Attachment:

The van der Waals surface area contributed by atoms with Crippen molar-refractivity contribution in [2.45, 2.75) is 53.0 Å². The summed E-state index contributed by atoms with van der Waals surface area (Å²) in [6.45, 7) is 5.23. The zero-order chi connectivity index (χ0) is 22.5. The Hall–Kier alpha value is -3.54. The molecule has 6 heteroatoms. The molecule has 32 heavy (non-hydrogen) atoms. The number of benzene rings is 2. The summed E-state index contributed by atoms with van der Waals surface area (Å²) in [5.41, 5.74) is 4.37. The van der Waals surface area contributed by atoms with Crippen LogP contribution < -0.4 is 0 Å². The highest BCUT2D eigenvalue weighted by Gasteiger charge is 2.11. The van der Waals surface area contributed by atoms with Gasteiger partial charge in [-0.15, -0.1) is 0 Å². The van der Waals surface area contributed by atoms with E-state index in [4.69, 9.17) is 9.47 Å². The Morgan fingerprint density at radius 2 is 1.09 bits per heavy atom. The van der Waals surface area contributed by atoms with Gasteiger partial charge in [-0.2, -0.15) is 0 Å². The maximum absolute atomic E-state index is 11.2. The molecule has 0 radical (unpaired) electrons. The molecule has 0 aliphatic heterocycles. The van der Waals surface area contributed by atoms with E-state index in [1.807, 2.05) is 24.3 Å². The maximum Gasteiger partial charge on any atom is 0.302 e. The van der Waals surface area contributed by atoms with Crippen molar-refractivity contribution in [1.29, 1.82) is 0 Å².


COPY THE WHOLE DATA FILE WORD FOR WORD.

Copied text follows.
The van der Waals surface area contributed by atoms with Crippen molar-refractivity contribution in [2.45, 2.75) is 53.0 Å². The summed E-state index contributed by atoms with van der Waals surface area (Å²) in [6.45, 7) is 5.23. The zero-order chi connectivity index (χ0) is 22.5. The Hall–Kier alpha value is -3.54. The molecule has 6 heteroatoms. The molecule has 32 heavy (non-hydrogen) atoms. The number of benzene rings is 2. The summed E-state index contributed by atoms with van der Waals surface area (Å²) in [5.41, 5.74) is 4.37. The van der Waals surface area contributed by atoms with Crippen LogP contribution < -0.4 is 0 Å². The highest BCUT2D eigenvalue weighted by Gasteiger charge is 2.11. The van der Waals surface area contributed by atoms with Gasteiger partial charge in [-0.15, -0.1) is 0 Å². The van der Waals surface area contributed by atoms with E-state index in [4.69, 9.17) is 9.47 Å². The Morgan fingerprint density at radius 2 is 1.09 bits per heavy atom. The van der Waals surface area contributed by atoms with Gasteiger partial charge in [-0.2, -0.15) is 0 Å². The maximum absolute atomic E-state index is 11.2. The molecule has 0 radical (unpaired) electrons. The molecule has 0 aliphatic heterocycles. The van der Waals surface area contributed by atoms with E-state index in [1.807, 2.05) is 24.3 Å². The maximum Gasteiger partial charge on any atom is 0.302 e. The van der Waals surface area contributed by atoms with Crippen molar-refractivity contribution in [1.29, 1.82) is 0 Å².